Category Archives: Law

Assorted Links (6/29/2010)

Here’s a list of articles that I have been reading lately:

Allan Meltzer: Why Obamanomics Has Failed – WSJ.com

online.wsj.com

“In The Wall Street Journal, Carnegie Mellon University economist Allan H. Meltzer says the Obama administration’s policies have introduced uncertainty about future taxes and regulations. This inhibits investment and job growth.”

If You Have to Be Wrong, How Can You Admit It More Easily? – Freakonomics Blog – NYTimes.com

www.nytimes.com

“Making admissions of error easier.”

Cash for Clunkers: A Retrospective

www.american.com

“Top-down industrial policy carried out through the sheer force of incentives is welcomed by behavioralist Washington.”

The Unemployment Insurance Crisis

www.american.com

“As of this summer, unemployment insurance trust funds in 30 states were insolvent.”

Fred Barnes: King of Pork—and Proud of It – WSJ.com

online.wsj.com

“In The Wall Street Journal, Fred Barnes writes that the late Robert Byrd made the most of his time in the Senate.”

Rupert Darwall: Britain Tries Fiscal Austerity – WSJ.com

online.wsj.com

“Rupert Darwall writes in The Wall Street Journal that Keynesianism goes out of fashion in London.”

Randy Barnett: The Supreme Court’s Gun Showdown – WSJ.com

online.wsj.com

“In The Wall Street Journal, Randy Barnett writes that thanks to five Justices, the right to keep and bear arms is now protected from state interference. And thanks to Clarence Thomas, an important clause in the Constitution has risen from the grave.”

Bill Wilson’s Gospel – NYTimes.com

nytimes.com

“The story of Alcoholics Anonymous teaches us about human nature and the kinds of social programs that do and don’t work.”

Congressional Budget Office – Distribution of Federal Taxes

www.cbo.gov

“The federal tax system is progressive–that is, average tax rates generally rise with income. Households in the bottom fifth of the income distribution (with average income of $18,400, under a broad definition of income) paid 4.0 percent of their income in federal taxes. The middle quintile, with average income of $64,500, paid 14.3 percent of that income in taxes, and the highest quintile, with average income of $264,700, paid 25.1 percent.”

Is Academic Freedom Worth Its Price? – Project Syndicate

www.project-syndicate.org

“In these hard economic times, when ordinary people are struggling to make ends meet, there is a nagging sense that universities are luxuries. In fact, universities may be the most consistently high-performing products of long-term capital investment.”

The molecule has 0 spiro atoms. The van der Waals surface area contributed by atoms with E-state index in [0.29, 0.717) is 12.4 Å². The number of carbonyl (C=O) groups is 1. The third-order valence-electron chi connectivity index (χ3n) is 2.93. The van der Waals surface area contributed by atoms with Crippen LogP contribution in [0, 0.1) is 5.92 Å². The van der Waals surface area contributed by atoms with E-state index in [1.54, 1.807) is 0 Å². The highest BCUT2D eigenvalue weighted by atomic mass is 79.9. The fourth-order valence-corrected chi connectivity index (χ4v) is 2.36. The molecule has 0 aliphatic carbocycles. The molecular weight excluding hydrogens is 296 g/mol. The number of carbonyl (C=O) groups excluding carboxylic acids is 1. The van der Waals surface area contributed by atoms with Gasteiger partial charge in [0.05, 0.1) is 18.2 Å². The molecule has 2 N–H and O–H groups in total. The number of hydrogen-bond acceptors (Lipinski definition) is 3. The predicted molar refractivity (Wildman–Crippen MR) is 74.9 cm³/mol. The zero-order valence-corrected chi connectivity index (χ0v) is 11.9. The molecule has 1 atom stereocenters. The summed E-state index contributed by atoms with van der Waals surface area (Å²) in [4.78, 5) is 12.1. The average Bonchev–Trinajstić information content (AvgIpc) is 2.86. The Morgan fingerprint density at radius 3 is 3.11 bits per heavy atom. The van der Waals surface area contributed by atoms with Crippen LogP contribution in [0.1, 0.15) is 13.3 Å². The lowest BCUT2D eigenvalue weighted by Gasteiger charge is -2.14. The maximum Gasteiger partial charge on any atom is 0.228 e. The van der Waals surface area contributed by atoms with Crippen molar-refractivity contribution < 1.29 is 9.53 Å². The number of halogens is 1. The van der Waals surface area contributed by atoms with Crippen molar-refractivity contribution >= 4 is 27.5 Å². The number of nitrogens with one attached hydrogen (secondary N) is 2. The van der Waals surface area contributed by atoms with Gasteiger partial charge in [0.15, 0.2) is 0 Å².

Review & Outlook: Kagan’s Commerce Clause – WSJ.com

online.wsj.com

“The Wall Street Journal says that Senators should ask Supreme Court nominee Elena Kagan if Congress can compel Americans to do anything?”

Drilling for Better Information – WSJ.com

online.wsj.com

“In The Wall Street Journal, Information Age columnist Gordon Crovitz says that the financial crisis and BP share a common attribute: regulatory failure.”

Fouad Ajami: Petraeus, Obama and the War in Afghanistan – WSJ.com

online.wsj.com

“In The Wall Street Journal, Fouad Ajami says that there is a mismatch between the general’s Afghan mission and the president’s summons to his countrymen.”

Review & Outlook: Triumph of the Regulators – WSJ.com

online.wsj.com

“The Wall Street Journal says that the Dodd-Frank financial reform bill doubles down on the same system that failed.”

Russ Roberts: Hayek: An Economist’s Comeback – WSJ.com

online.wsj.com

“In The Wall Street Journal, Russell Roberts of George Mason University comments on the revival of interest in the Nobel Prize winning economist Friedrich Hayek.”

How Christianity Created Capitalism

www.torenewamerica.com

“It was the church more than any other agency, writes historian Randall Collins, that put in place what Weber called the preconditions of capitalism: the rule of law and a bureaucracy for resolving disputes rationally; a specialized and mobile labor force; the institutional permanence that allows for transgenerational investment and sustained intellectual and physical efforts, together with the accumulation of long-term capital; and a zest for discovery, enterprise, wealth creation, and new undertakings.”

Indiana ironing-board factory faces stiff competition from Chinese companies

www.washingtonpost.com

This article provides an interesting case study which clearly illustrates various dysfunctional aspects of trade protectionism in the real world; in particular, how tariffs shield US companies from having to compete and innovate in terms of the goods and services that they produce and the business models that they employ.